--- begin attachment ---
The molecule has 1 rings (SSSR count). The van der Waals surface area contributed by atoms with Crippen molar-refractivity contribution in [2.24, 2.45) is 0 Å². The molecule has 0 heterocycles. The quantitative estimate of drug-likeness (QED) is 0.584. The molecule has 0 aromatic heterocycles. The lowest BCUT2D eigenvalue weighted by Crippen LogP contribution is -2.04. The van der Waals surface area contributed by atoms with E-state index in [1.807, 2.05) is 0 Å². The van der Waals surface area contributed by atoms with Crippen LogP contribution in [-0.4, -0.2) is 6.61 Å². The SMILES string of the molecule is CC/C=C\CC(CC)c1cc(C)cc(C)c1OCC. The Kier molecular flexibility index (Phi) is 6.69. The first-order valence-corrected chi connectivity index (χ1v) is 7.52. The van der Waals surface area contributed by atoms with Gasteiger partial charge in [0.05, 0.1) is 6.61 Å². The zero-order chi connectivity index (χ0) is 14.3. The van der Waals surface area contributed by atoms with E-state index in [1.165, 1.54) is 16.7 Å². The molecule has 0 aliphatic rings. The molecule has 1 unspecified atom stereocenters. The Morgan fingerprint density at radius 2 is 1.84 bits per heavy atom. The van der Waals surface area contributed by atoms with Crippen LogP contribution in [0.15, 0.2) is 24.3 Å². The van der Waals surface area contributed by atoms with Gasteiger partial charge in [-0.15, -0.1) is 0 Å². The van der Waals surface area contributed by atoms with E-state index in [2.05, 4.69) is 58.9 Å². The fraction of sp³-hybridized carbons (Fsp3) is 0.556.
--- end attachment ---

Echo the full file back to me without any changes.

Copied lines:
The molecule has 1 rings (SSSR count). The van der Waals surface area contributed by atoms with Crippen molar-refractivity contribution in [2.24, 2.45) is 0 Å². The molecule has 0 heterocycles. The quantitative estimate of drug-likeness (QED) is 0.584. The molecule has 0 aromatic heterocycles. The lowest BCUT2D eigenvalue weighted by Crippen LogP contribution is -2.04. The van der Waals surface area contributed by atoms with E-state index in [1.807, 2.05) is 0 Å². The van der Waals surface area contributed by atoms with Crippen LogP contribution in [-0.4, -0.2) is 6.61 Å². The SMILES string of the molecule is CC/C=C\CC(CC)c1cc(C)cc(C)c1OCC. The Kier molecular flexibility index (Phi) is 6.69. The first-order valence-corrected chi connectivity index (χ1v) is 7.52. The van der Waals surface area contributed by atoms with Gasteiger partial charge in [0.05, 0.1) is 6.61 Å². The zero-order chi connectivity index (χ0) is 14.3. The van der Waals surface area contributed by atoms with E-state index in [1.165, 1.54) is 16.7 Å². The molecule has 0 aliphatic rings. The molecule has 1 unspecified atom stereocenters. The Morgan fingerprint density at radius 2 is 1.84 bits per heavy atom. The van der Waals surface area contributed by atoms with Crippen LogP contribution in [0.15, 0.2) is 24.3 Å². The van der Waals surface area contributed by atoms with Gasteiger partial charge in [-0.15, -0.1) is 0 Å². The van der Waals surface area contributed by atoms with E-state index in [2.05, 4.69) is 58.9 Å². The fraction of sp³-hybridized carbons (Fsp3) is 0.556.